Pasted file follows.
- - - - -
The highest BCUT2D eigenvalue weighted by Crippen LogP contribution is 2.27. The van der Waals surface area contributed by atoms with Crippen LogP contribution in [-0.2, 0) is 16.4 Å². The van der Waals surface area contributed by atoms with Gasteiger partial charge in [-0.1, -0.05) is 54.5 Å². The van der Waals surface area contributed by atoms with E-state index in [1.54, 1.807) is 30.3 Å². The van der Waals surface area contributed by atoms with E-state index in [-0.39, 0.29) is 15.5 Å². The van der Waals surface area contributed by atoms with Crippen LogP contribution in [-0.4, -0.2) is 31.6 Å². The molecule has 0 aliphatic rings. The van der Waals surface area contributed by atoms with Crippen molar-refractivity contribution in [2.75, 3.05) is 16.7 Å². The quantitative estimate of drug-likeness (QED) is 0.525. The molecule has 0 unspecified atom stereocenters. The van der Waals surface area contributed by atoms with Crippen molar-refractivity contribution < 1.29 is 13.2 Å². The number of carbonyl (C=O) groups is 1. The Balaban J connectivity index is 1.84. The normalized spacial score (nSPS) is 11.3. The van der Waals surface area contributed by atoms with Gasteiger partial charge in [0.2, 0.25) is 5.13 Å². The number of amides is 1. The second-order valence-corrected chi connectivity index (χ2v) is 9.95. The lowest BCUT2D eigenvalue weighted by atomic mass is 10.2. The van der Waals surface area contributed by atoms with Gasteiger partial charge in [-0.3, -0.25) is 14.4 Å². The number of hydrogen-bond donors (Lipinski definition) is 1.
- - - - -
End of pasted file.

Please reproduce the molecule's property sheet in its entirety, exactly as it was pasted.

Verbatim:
The highest BCUT2D eigenvalue weighted by Crippen LogP contribution is 2.27. The van der Waals surface area contributed by atoms with Crippen LogP contribution in [-0.2, 0) is 16.4 Å². The van der Waals surface area contributed by atoms with Gasteiger partial charge in [-0.1, -0.05) is 54.5 Å². The van der Waals surface area contributed by atoms with E-state index in [1.54, 1.807) is 30.3 Å². The van der Waals surface area contributed by atoms with E-state index in [-0.39, 0.29) is 15.5 Å². The van der Waals surface area contributed by atoms with Crippen LogP contribution in [-0.4, -0.2) is 31.6 Å². The molecule has 0 aliphatic rings. The van der Waals surface area contributed by atoms with Crippen molar-refractivity contribution in [2.75, 3.05) is 16.7 Å². The quantitative estimate of drug-likeness (QED) is 0.525. The molecule has 0 unspecified atom stereocenters. The van der Waals surface area contributed by atoms with Crippen molar-refractivity contribution < 1.29 is 13.2 Å². The number of carbonyl (C=O) groups is 1. The Balaban J connectivity index is 1.84. The normalized spacial score (nSPS) is 11.3. The van der Waals surface area contributed by atoms with Gasteiger partial charge in [0.2, 0.25) is 5.13 Å². The number of amides is 1. The second-order valence-corrected chi connectivity index (χ2v) is 9.95. The lowest BCUT2D eigenvalue weighted by atomic mass is 10.2. The van der Waals surface area contributed by atoms with Gasteiger partial charge in [-0.3, -0.25) is 14.4 Å². The number of hydrogen-bond donors (Lipinski definition) is 1.